It is restricting my movement during working hours. The moment I get into my office I barely have enough time to celebrate my punctuality before having to jump right back into the traffic to meet clients. Since I suffer from car-sickness I’m without the luxury of being able to read and respond to emails or text messages whilst in the passenger seat. I make more phone calls instead and that equates to much higher phone bills. I have to leave much earlier for appointments now just so the traffic build-up doesn’t embarrass me. What can I say? If P.Diddy invented the Remix then Lagosians invented Traffic (and subsequently invented the word ‘trafficate’ which is locally used and is not in any dictionary). I’ve also had to learn new shortcuts that would replace the once-discreet shortcuts that have suddenly become widely known overnight. After work you can expect that I would have to leave later than I usually do in order to avoid wasting my time, my petrol and my Blackberry’s wack battery life.
Last but not least, the timing is completely wrong. There is a bridge that is supposedly being built within Lekki Phase 1 which is meant to link Lekki to Ikoyi. If only this bridge was ready before the launch of the toll gate then traffic would ease up a notch. The Lekki toll gate collection had already been delayed for over a year so I don’t think waiting another year would have seriously hurt the State government’s pocket. We barely have enough road networks (or efficient ones at that) and the current state of traffic from the Lekki Phase 1 all the way past Law School on my way back home begs the question, ‘Is the Lekki Toll Gate really necessary?’ I thought of adding some pictures to cement my point but on second thoughts some readers may have found these images disturbing and unsuitable for drivers plying the Lekki axis, especially the ones already suffering from high BP (both high Blood Pressure and high Bill Payments).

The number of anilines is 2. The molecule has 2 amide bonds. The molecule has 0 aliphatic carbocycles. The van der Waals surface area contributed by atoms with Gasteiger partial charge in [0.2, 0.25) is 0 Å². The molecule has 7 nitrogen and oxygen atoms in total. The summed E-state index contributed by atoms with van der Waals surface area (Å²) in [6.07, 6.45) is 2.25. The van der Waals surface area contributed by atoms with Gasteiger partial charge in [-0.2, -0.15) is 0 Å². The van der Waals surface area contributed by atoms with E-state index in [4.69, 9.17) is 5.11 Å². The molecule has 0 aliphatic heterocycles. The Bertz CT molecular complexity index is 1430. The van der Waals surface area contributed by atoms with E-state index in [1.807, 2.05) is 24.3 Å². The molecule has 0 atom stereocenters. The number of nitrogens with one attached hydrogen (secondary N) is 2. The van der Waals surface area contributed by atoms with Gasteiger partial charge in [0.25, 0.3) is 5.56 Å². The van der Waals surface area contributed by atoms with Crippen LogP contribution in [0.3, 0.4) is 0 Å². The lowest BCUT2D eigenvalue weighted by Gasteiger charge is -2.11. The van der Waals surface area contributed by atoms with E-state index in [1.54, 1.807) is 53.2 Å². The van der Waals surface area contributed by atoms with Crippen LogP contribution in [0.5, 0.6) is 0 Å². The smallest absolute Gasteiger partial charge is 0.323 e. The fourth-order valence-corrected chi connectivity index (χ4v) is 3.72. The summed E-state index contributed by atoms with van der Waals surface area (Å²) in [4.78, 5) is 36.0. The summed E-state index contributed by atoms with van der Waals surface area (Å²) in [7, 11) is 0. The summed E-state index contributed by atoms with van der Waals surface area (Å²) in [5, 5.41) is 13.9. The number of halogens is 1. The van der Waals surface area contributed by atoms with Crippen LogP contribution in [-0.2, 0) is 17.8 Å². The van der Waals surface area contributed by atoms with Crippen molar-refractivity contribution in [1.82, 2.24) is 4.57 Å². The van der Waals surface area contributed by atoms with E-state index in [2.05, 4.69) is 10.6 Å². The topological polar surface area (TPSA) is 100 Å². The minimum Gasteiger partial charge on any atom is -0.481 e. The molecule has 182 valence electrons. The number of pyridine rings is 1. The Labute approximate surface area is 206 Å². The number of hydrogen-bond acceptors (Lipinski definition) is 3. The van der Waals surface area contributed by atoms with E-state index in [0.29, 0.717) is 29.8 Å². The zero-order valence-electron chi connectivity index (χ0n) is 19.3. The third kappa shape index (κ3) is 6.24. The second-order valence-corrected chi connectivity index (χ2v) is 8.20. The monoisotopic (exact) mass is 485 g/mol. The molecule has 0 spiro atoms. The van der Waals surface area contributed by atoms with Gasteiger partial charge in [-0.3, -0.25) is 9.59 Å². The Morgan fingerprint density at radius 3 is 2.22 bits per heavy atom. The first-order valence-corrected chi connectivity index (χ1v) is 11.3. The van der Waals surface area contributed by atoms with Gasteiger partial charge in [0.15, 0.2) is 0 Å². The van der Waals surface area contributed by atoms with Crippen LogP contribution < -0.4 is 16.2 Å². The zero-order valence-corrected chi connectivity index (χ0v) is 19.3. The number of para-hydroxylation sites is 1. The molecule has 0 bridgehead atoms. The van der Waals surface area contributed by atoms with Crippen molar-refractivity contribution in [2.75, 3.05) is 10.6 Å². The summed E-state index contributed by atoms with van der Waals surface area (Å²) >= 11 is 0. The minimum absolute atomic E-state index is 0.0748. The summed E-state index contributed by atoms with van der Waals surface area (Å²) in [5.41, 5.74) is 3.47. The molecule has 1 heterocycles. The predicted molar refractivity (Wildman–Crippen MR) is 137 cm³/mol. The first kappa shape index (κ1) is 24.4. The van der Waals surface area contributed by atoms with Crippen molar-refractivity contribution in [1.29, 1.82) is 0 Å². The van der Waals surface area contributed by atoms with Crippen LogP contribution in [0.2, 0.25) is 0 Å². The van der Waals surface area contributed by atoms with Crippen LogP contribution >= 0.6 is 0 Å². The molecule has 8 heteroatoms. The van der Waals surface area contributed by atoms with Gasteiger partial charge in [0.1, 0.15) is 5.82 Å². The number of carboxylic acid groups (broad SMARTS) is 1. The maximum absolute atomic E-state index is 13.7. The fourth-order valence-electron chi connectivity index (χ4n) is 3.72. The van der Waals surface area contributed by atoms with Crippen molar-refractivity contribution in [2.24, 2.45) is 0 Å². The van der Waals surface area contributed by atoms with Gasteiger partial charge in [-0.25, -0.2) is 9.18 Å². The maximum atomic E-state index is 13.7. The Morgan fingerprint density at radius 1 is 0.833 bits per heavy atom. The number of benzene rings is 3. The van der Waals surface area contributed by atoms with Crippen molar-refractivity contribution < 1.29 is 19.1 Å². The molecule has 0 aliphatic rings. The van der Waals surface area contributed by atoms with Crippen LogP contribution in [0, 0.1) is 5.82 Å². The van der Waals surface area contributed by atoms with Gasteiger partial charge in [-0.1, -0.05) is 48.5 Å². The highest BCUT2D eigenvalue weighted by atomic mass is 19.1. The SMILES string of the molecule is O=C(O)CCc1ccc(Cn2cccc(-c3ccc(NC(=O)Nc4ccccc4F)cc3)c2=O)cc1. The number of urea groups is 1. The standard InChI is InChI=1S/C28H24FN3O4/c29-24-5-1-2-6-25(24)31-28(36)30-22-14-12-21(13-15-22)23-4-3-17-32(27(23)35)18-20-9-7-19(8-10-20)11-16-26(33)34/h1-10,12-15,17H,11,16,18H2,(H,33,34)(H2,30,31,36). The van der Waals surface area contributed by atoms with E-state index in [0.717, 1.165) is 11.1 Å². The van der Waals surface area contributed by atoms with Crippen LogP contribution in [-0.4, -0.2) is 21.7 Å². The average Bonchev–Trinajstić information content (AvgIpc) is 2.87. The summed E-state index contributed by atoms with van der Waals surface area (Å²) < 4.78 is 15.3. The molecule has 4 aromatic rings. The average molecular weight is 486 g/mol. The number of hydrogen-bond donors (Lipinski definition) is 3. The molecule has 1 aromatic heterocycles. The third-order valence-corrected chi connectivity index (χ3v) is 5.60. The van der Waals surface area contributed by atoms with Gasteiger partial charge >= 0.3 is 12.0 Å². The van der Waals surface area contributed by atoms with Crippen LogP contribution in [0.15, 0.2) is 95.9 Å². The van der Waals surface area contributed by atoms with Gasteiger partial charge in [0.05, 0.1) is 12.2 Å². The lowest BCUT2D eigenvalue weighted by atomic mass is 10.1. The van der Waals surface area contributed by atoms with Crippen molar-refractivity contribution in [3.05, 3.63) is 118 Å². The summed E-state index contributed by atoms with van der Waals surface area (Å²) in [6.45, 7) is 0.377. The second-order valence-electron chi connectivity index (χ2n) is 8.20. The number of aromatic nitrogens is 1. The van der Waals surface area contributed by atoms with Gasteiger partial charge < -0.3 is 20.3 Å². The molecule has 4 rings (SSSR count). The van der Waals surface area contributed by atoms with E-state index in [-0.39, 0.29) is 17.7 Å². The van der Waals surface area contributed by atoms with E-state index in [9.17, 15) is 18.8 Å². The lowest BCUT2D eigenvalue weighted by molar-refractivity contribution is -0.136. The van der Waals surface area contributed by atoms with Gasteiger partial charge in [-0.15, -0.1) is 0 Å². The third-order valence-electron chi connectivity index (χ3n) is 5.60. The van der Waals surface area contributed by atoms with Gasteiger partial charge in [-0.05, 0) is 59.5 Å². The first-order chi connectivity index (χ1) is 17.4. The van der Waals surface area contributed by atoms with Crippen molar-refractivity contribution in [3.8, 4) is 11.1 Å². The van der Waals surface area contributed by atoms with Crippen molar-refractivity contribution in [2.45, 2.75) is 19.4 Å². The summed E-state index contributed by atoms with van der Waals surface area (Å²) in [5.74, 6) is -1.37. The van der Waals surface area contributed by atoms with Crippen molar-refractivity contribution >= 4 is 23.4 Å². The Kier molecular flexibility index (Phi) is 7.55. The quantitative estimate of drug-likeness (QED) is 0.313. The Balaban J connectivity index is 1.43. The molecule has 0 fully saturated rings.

My stance on the whole toll gate project has been to only support it if the fee is reasonably priced and if it reduces traffic. Since it appears that I’ve observed neither (at least for now) I guess you don’t have to be a pro to be able to guess that I’m anti 😉
So, you have been warned. Proceed at your peril and pay the toll…literally.
I have to be brutally honest (with the risk of looking like a complete dunce in my own blog) – The first time I heard of a Molotov cocktail I was watching Big Brother Africa 5, which is arguably the best reality TV show around with a decent money prize ($100,000) for 91 days of tolerating the antics of 13 other housemates from different African countries. After a housemate is evicted from the Big Brother house, the presenter of the show would give him/her a chance to take revenge on those responsible for their exit. The ‘Molotov cocktail’ could range anywhere from having to make all the other housemates’ beds to doing a striptease for all the other housemates after breakfast, lunch and dinner…that’s on a lighter note.